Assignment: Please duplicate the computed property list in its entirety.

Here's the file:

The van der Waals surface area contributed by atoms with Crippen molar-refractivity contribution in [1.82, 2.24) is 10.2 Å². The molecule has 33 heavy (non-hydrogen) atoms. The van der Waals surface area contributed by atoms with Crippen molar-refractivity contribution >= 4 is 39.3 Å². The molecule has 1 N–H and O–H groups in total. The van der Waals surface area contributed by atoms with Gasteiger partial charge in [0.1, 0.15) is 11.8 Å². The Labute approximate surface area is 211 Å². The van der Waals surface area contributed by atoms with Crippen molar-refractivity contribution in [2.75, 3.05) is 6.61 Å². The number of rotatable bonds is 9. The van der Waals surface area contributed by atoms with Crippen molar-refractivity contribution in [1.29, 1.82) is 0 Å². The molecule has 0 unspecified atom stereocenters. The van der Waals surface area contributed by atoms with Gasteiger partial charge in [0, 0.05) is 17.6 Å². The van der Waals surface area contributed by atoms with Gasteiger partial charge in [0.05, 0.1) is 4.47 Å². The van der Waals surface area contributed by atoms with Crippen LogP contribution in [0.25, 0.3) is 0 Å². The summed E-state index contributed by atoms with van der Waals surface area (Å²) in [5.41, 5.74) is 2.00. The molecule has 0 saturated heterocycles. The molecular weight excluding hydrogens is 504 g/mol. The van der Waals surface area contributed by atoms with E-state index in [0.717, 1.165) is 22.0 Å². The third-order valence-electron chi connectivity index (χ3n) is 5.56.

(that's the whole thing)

The van der Waals surface area contributed by atoms with Crippen molar-refractivity contribution in [1.82, 2.24) is 10.2 Å². The molecule has 33 heavy (non-hydrogen) atoms. The van der Waals surface area contributed by atoms with Crippen molar-refractivity contribution >= 4 is 39.3 Å². The molecule has 1 N–H and O–H groups in total. The van der Waals surface area contributed by atoms with Gasteiger partial charge in [0.1, 0.15) is 11.8 Å². The Labute approximate surface area is 211 Å². The van der Waals surface area contributed by atoms with Crippen molar-refractivity contribution in [2.75, 3.05) is 6.61 Å². The number of rotatable bonds is 9. The van der Waals surface area contributed by atoms with Crippen molar-refractivity contribution in [1.29, 1.82) is 0 Å². The molecule has 0 unspecified atom stereocenters. The van der Waals surface area contributed by atoms with Gasteiger partial charge in [0, 0.05) is 17.6 Å². The van der Waals surface area contributed by atoms with Gasteiger partial charge in [0.05, 0.1) is 4.47 Å². The van der Waals surface area contributed by atoms with Crippen LogP contribution in [0.25, 0.3) is 0 Å². The summed E-state index contributed by atoms with van der Waals surface area (Å²) in [5.41, 5.74) is 2.00. The molecule has 0 saturated heterocycles. The molecular weight excluding hydrogens is 504 g/mol. The van der Waals surface area contributed by atoms with E-state index in [0.717, 1.165) is 22.0 Å². The third-order valence-electron chi connectivity index (χ3n) is 5.56.